Thursday, December 15, 2011

Kindle Fire fizzles

Long-time readers of my blog may already know that I'm not a fan of Amazon.  I don't like their business practices, which generally include bullying both publishers/authors and customers.

Sometime I'll have to a comprehensive list of my various reasons, but for the purpose of this post, one of my biggest beefs is that their device essentially ropes you into buying content (books, movies, etc.) from them instead of enabling sideloading.  Plus, unless you figure out how to remove the DRM, you are essentially locked into always owning a Kindle if you want to keep your ebooks.  (They do have apps for your computer and various smartphones, but you still lack the freedom of being able to put your ebooks on any ebook reader you'd like to... unless you strip the DRM, of course, which Amazon's rules say you're not supposed to.)

My complaints about Amazon aside, I was thrilled to see that the Nook Tablet is outperforming the Kindle Fire, according to a couple of articles.  One is an article on the New York Times, which makes it sound like the Fire has completely fizzled: Amazon Kindle Fire Faces Critics and Remedies are Promised.  It sounds like the hardware has a lot of problems — the touch screen doesn't work well for people with bigger fingers, there aren't any volume buttons (sounds like it has to be turned up or down via the software), the off button is too easy to press (causing people to inadvertently turn the device off while they're browsing), and the Internet browser, aside from making snooping extremely easy, is slow.

Speaking of a slow Internet browser, the article concluded with this amusing observation:

The device does do one thing well, he said. Shopping on Amazon is a breeze. “If I were given to conspiracy theories, I’d say that Amazon deliberately designed a poor Web browsing user experience to keep Fire users from shopping on competing sites,” Mr. Nielsen said.

I don't think it takes a conspiracy theorist to realize that Amazon is going to spend a lot more time getting the Amazon store to run just right on their tablet, than perfecting the device's other features!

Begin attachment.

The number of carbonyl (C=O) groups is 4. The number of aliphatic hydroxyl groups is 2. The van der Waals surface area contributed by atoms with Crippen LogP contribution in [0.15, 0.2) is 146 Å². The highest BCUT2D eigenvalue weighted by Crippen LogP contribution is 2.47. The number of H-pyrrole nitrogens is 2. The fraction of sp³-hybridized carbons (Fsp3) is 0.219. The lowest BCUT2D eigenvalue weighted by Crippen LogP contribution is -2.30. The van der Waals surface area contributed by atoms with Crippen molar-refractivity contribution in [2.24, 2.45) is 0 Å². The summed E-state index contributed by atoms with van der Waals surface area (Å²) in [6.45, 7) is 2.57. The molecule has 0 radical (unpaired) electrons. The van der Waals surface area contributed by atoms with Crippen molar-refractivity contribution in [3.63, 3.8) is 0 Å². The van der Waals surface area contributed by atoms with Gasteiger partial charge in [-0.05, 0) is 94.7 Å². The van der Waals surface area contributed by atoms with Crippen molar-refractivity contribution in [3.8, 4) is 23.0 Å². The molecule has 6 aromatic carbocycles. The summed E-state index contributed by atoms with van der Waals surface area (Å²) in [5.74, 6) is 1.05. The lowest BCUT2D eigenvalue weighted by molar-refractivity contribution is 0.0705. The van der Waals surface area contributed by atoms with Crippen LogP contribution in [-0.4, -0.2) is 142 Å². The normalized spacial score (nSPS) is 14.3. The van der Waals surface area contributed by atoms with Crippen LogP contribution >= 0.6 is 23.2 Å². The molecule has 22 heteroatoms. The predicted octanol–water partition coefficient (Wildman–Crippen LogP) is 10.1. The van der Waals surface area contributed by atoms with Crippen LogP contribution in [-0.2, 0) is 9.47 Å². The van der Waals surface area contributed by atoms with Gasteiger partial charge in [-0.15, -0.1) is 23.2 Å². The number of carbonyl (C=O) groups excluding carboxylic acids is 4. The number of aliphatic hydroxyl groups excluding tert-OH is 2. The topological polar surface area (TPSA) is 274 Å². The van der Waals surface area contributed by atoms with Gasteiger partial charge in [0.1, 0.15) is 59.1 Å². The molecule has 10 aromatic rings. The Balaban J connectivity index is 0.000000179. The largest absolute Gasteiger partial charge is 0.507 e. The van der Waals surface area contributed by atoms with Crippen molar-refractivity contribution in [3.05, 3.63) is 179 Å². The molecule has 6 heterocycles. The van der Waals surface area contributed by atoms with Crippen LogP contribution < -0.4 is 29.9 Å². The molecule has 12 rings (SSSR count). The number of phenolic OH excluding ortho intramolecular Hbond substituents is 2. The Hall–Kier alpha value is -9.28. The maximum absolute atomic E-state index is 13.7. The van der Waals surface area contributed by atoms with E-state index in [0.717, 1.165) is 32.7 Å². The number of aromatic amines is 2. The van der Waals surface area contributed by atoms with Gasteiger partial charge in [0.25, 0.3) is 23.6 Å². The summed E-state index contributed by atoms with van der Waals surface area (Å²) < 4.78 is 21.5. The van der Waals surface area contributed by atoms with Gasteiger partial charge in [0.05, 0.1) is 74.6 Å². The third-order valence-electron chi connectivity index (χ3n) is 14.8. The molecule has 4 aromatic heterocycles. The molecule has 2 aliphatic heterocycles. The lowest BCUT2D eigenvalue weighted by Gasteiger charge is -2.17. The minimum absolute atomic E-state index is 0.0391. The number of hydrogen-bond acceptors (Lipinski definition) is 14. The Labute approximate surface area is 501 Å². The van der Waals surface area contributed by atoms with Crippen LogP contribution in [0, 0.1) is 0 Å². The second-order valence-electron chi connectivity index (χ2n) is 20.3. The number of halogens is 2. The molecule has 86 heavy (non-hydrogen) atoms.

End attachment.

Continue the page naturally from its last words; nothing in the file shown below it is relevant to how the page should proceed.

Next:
In sharp contrast to how the Kindle Fire has been received, the Nook Tablet made it onto CNet.com's list of the best 5 tablets.  The iPad is, of course, first, followed by three equally-expensive 10-inch tablets.  The Nook Tablet is last on the list, which I think is to be expected considering it's much smaller than the others and an e-reader.  However, it's also half the price of the others, which I'm sure is part of what landed it on that list.

The full review of the Nook Tablet is largely positive, especially when comparing it to the Kindle Fire:

It costs the same $249 as the original Nook Color, which remains on the market for $199, but adds more storage (16GB, plus a microSD expansion slot), a faster dual-core 1GHz processor, a beefy 1GB of RAM, and an integrated microphone. In short, except for leaving out Bluetooth, Barnes & Noble has addressed many, if not most, of the Nook Color's weak points and put out a strong product that's easily recommendable at its price point.

The review also approves of the Nook Tablet's larger internal memory and expansion card slot (the Kindle Fire has half the memory and no way to expand it).  And if you want a tablet for movie viewing purposes, the reviewer says the Nook Tablet wins that contest hands-down.

Finally, CNet.com published a Nook Tablet vs. Kindle Fire guide to help shoppers choose.  On most things, such as screen, memory expansion, operating system, and battery life, they rate the Nook a little higher.  They do admit, though, that there are reasons why the Kindle Fire might be better for some people, including the ability to download movies for playback later, when you don't have a wifi connection.

If you are thinking of getting an e-reader tablet, both of these articles are good places to start your research!

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